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Brussels, 23 October 2007

Making Europe more attractive to highly skilled migrants and increasing the protection of lawfully residing and working migrants.

Today the Commission adopted two legislative proposals in the area of economic migration. The first proposal aims at establishing a Framework Directive for the purpose of admission of highly qualified migrants to the EU, creating the EU Blue Card. The second proposal is a Directive establishing a single application procedure for a single residence and work permit and a common set of rights for third-country workers legally residing in a Member State.

Commission President José Manuel Barroso underlined: "Labour migration into Europe boosts our competitiveness and therefore our economic growth. It also helps tackle demographic problems resulting from our ageing population. This is particularly the case for highly skilled labour. With today's proposal for an EU Blue Card we send a clear signal: highly skilled migrants are welcome in the EU! We are also proposing is to give a clear set of rights to all third country nationals who legally reside in the EU. This will protect EU citizens from unfair competition in the labour market and promote the integration of migrants into our societies."

Vice-President Franco Frattini, the Commissioner responsible for Freedom, Security and Justice, stated that “Europe's ability to attract highly skilled migrants is a measure of its international strength. We want Europe to become at least as attractive as favourite migration destinations such as Australia, Canada and the USA. We have to make highly skilled workers change their perception of Europe's labour market governed as they are by inconsistent admission procedures. Failing this, Europe will continue to receive low-skilled and medium-skilled migrants only. A new vision and new tools are indispensable for reversing this trend. We will also minimise the risk of brain drain from developing countries. This is what we are proposing today.” He went on to add that "the second proposal ensures that ALL migrants who come to reside and work legally in the EU should enjoy basic, work-related socio-economic rights. There can be no balanced and fair labour migration policy unless Europe is ready and willing to defend the most vulnerable third-country workers ".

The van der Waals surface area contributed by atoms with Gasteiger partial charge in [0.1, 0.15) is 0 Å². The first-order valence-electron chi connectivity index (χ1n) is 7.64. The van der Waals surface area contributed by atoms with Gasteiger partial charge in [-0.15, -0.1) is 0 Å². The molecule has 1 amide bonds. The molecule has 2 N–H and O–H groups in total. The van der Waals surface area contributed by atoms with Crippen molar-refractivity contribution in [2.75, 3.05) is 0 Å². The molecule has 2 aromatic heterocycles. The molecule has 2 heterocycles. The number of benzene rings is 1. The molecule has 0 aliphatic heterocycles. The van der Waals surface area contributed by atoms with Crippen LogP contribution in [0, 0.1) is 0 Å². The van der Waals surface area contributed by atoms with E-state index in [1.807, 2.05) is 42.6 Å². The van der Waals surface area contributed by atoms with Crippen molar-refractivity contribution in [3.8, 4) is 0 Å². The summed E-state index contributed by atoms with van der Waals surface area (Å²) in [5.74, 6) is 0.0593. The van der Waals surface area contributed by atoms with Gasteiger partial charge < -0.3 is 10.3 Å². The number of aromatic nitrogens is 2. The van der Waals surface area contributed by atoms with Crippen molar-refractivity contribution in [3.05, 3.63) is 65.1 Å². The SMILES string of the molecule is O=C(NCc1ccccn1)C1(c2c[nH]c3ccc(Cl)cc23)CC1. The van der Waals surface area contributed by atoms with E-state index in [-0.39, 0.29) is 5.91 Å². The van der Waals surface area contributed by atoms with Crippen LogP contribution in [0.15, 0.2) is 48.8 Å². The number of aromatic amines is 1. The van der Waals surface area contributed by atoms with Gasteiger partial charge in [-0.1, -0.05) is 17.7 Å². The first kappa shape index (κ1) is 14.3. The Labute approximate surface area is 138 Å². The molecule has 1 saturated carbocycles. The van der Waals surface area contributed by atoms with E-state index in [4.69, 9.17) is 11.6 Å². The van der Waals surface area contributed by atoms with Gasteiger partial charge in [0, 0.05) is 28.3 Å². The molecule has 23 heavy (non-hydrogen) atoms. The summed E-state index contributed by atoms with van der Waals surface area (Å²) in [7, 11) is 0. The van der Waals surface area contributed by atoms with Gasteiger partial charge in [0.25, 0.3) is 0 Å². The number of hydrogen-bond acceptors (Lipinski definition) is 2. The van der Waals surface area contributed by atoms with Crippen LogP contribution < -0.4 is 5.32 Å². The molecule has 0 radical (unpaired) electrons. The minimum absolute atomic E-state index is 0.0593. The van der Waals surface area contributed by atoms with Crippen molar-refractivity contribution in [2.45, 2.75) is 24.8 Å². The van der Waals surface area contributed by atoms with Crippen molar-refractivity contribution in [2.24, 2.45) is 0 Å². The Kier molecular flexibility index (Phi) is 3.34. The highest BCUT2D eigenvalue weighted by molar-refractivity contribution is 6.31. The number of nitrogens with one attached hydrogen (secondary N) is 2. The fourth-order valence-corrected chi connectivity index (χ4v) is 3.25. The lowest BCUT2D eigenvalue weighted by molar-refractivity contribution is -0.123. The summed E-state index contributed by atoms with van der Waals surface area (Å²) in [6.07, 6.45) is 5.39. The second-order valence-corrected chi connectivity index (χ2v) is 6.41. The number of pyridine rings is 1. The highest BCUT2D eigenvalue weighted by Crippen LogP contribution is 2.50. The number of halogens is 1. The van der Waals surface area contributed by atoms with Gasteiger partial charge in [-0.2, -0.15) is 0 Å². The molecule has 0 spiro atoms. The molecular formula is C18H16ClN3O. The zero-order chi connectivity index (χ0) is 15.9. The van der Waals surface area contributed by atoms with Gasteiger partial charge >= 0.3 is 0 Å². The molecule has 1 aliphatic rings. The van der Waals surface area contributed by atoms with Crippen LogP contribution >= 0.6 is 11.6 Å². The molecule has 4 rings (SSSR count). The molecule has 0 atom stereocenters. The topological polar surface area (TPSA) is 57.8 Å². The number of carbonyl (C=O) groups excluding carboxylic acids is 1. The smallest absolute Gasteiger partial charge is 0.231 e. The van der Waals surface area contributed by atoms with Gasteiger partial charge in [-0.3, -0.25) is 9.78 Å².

Admission of highly skilled immigrants

The proposal for a Directive on the admission of highly skilled immigrants seeks to establish more attractive entry and residence conditions for third-country nationals to take up highly qualified employment in EU Member States – "EU Blue Card".

The proposal does not create the right of admission. The scheme is entirely demand-driven, fully respectful of the principle of Community preference and Member States' jurisdiction to decide on the numbers of persons admitted. Since labour market needs differ from Member State to Member State, the proposed common system is flexible and centred around a number of key points. For example, it introduces a fast-track procedure, based on common criteria. When a third-country national is admitted under this scheme, he will receive a special residence and work permit, called the "EU Blue Card", entitling him/her to a series of socio-economic rights and favourable conditions for family reunification. Facilitated access to the labour market is also provided for.

In a bid to avoid negative brain drain effects in developing countries, especially in Africa, the proposal advocates ethical recruitment standards to limit – if not ban – active recruitments by Member States in developing countries already suffering from serious brain drain, and contains measures to facilitate circular migration.

Single application procedure/single permit and common set of rights

The second proposal is horizontal in nature, and seeks to simplify procedures for all potential immigrants applying to reside and work in a Member State. Furthermore, it aims to ensure a common set of rights to all third-country workers already admitted and legally working in a Member State, comparable to those of EU citizens. It does not harmonise admission conditions for labour immigrants, which will remain in the hands of the Member States.

The proposal therefore provides for a "one-stop-shop" system for the applicants. It introduces a single application procedure, which aims to simplify and accelerate the procedure both for the employer and for the immigrant as well to introduce certain safeguards (access to information on the documents needed for an application, obligation to provide reasons for rejection and to take a decision on the application within 90 days). Once admitted, the immigrant will receive a "single permit", which will entitle him/her to stay and work for the period granted: in practical terms, information on access to the labour market will be on the residence permit.

Acknowledging the contribution made by the legal immigrant workers to the EU's economy and to help them integrate more convincingly, the proposal seeks to guarantee basic socio-economic rights on an equal footing with Member State's own nationals, in particular as regards working conditions and pay, education, trade union's rights and social security.

For further information on the need for labour migration see related MEMO 422 and 423 (EU Blue Card)

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